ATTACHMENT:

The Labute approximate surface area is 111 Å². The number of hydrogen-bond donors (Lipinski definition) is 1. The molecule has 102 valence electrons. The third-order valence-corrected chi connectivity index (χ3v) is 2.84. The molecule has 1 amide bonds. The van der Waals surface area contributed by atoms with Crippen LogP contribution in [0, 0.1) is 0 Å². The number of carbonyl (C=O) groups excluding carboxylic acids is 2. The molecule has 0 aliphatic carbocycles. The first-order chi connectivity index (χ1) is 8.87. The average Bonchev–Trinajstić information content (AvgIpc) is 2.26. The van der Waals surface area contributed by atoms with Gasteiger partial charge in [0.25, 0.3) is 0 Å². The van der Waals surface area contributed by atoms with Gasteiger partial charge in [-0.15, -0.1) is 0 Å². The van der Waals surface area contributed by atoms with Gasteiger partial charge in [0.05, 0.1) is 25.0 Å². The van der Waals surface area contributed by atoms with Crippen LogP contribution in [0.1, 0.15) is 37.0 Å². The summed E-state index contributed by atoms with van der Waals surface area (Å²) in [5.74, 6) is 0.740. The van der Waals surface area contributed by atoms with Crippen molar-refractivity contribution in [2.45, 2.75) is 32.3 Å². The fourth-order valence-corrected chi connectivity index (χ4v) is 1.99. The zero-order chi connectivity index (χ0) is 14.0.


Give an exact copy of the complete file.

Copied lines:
The Labute approximate surface area is 111 Å². The number of hydrogen-bond donors (Lipinski definition) is 1. The molecule has 102 valence electrons. The third-order valence-corrected chi connectivity index (χ3v) is 2.84. The molecule has 1 amide bonds. The van der Waals surface area contributed by atoms with Crippen LogP contribution in [0, 0.1) is 0 Å². The number of carbonyl (C=O) groups excluding carboxylic acids is 2. The molecule has 0 aliphatic carbocycles. The first-order chi connectivity index (χ1) is 8.87. The average Bonchev–Trinajstić information content (AvgIpc) is 2.26. The van der Waals surface area contributed by atoms with Gasteiger partial charge in [0.25, 0.3) is 0 Å². The van der Waals surface area contributed by atoms with Gasteiger partial charge in [-0.15, -0.1) is 0 Å². The van der Waals surface area contributed by atoms with Gasteiger partial charge in [0.05, 0.1) is 25.0 Å². The van der Waals surface area contributed by atoms with Crippen LogP contribution in [0.1, 0.15) is 37.0 Å². The summed E-state index contributed by atoms with van der Waals surface area (Å²) in [5.74, 6) is 0.740. The van der Waals surface area contributed by atoms with Crippen molar-refractivity contribution in [2.45, 2.75) is 32.3 Å². The fourth-order valence-corrected chi connectivity index (χ4v) is 1.99. The zero-order chi connectivity index (χ0) is 14.0.